Virgin goddesses outside of the Greek and Roman traditions?
The Greeks and Romans seem to have had something of an obsession with virgin goddesses, which seems somewhat counter to pagan traditions in general. Who are some virgin goddesses not from Greek or Roman mythology?
Wikipedia has a whole category for Virgin goddesses: https://en.wikipedia.org/wiki/Category:Virgin_goddesses
Are you more interested in chaste goddesses or virgin goddesses? Chastity and virginity are not the same, yet are similar in many regards.
@KenGraham Good point--one could be chaste but not be a virgin. (Question amended)
Well, christianity is kinda famous for being considered non-pagan (at least by christians) and Mary being chaste. She is not technically a goddess, but is a mother to their God.
Mary is not considered a goddess by any Christian denomination as far as I am aware of.
@DukeZhou Hello! I noticed that you wanted to accept the answer, but you didn't. Why? Do you need some additional information, or did you not find the way to do it?
I love this very short answer, but if I accept one answer, it would disincentivize additional answers, which I still hope to attract. In many conceptions, mother Mary *is* the church, which imo gives her the stature of a goddess, particularly in denominations which venerate saints, semanic distinctions notwithstanding.
The Kumari The Virgin Goddess should be a plausible answer to your question! Whether this is a good fit here, it does remain interesting.
The ancient practice of Kumari worship is vigorously alive today, deep in Nepal's Kathmandu Valley. A young virgin girl, Kumari, is selected as the embodiment of Goddess Taleju. A Kumari's dharma is to serve and bless the people. Her brief reign is a time of discipline and personal sacrifice.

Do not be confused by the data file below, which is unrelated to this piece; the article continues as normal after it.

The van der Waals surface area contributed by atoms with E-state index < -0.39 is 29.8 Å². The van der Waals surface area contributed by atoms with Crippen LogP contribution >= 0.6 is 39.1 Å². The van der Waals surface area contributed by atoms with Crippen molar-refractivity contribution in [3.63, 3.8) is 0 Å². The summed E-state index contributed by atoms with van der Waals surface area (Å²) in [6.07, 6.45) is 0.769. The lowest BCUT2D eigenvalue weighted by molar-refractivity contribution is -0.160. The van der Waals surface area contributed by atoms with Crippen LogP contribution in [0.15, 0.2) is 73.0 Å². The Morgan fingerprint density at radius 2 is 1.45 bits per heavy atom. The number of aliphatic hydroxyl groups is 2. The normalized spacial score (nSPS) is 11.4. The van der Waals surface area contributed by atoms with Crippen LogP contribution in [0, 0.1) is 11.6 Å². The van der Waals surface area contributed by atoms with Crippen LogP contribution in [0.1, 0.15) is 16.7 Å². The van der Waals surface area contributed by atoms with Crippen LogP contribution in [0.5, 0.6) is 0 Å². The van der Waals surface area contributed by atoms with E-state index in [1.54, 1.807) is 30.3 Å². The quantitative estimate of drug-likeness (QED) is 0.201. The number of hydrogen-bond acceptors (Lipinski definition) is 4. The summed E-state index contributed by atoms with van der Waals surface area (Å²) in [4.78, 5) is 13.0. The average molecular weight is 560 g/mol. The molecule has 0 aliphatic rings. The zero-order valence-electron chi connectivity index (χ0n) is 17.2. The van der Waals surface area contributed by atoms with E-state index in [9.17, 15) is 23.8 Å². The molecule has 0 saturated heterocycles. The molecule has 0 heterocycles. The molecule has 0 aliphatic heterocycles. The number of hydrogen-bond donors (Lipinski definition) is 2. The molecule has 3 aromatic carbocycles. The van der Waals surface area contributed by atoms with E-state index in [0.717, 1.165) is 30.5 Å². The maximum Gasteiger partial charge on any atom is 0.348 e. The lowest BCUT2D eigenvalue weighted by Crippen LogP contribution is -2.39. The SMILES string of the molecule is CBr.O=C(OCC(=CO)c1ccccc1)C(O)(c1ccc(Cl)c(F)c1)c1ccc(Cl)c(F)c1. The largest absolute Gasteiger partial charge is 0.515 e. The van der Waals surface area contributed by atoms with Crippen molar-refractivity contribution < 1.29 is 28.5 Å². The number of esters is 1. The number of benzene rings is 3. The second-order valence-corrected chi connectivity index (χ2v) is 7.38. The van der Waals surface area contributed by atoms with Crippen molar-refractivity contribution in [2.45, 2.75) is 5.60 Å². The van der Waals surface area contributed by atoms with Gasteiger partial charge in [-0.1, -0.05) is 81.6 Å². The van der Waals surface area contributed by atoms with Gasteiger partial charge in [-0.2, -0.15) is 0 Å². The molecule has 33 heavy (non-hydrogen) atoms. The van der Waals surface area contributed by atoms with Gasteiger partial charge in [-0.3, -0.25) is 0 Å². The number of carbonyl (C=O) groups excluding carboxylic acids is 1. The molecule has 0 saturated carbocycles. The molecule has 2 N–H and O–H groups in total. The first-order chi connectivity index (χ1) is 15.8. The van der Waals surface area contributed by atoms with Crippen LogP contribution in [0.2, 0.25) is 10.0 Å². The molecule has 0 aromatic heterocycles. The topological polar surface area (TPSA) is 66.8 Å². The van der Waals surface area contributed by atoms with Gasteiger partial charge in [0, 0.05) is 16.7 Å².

Among the most ancient of Hindu practices, Kumari puja (virgin worship) dates back at least 2,300 years to the late Vedic period. - Nepal's Virgin Goddesses
The Kumari, according to the Wikipedia article is a real living virgin goddess:
Kumari, or Kumari Devi, or Living Goddess – Nepal is the tradition of worshipping young pre-pubescent girls as manifestations of the divine female energy or devi in Hindu religious traditions. The word Kumari is derived from the Sanskrit Kaumarya, meaning "princess".
In Nepal, a Kumari is a pre-pubescent girl selected from the Shakya caste or Bajracharya clan of the Nepalese Newari community. The Kumari is revered and worshiped by some of the country's Hindus as well as the Nepali Buddhists, though not the Tibetan Buddhists. While there are several Kumaris throughout Nepal, with some cities having several, the best known is the Royal Kumari of Kathmandu, and she lives in the Kumari Ghar, a palace in the center of the city. The selection process for her is especially rigorous. As of 2010, the Royal Kumari was Matina Shakya, aged four, installed in October 2008 by the Maoist government that replaced the monarchy. Unika Bajracharya, selected in April 2014 as the Kumari of Patan, is the second most important living goddess.
In Nepal a Kumari is generally chosen for one day and worshipped accordingly on certain festivals like Navaratri or Durga Puja. In Kathmandu Valley this is a particularly prevalent practice.
In Nepal, a Kumari is believed to be the incarnation of Taleju. When her first menstruation begins, it is believed that the goddess vacates her body. Serious illness or a major loss of blood from an injury are also causes for loss of deity. - Kumari (goddess)
Samita Bajracharya is a 12-year-old Nepalese girl who lives with her family, studies hard, and enjoys playing a Nepali version of the lute. But until recently she was also worshipped by people who believed she was a reincarnated goddess. - Nepal's living goddess who still has to do homework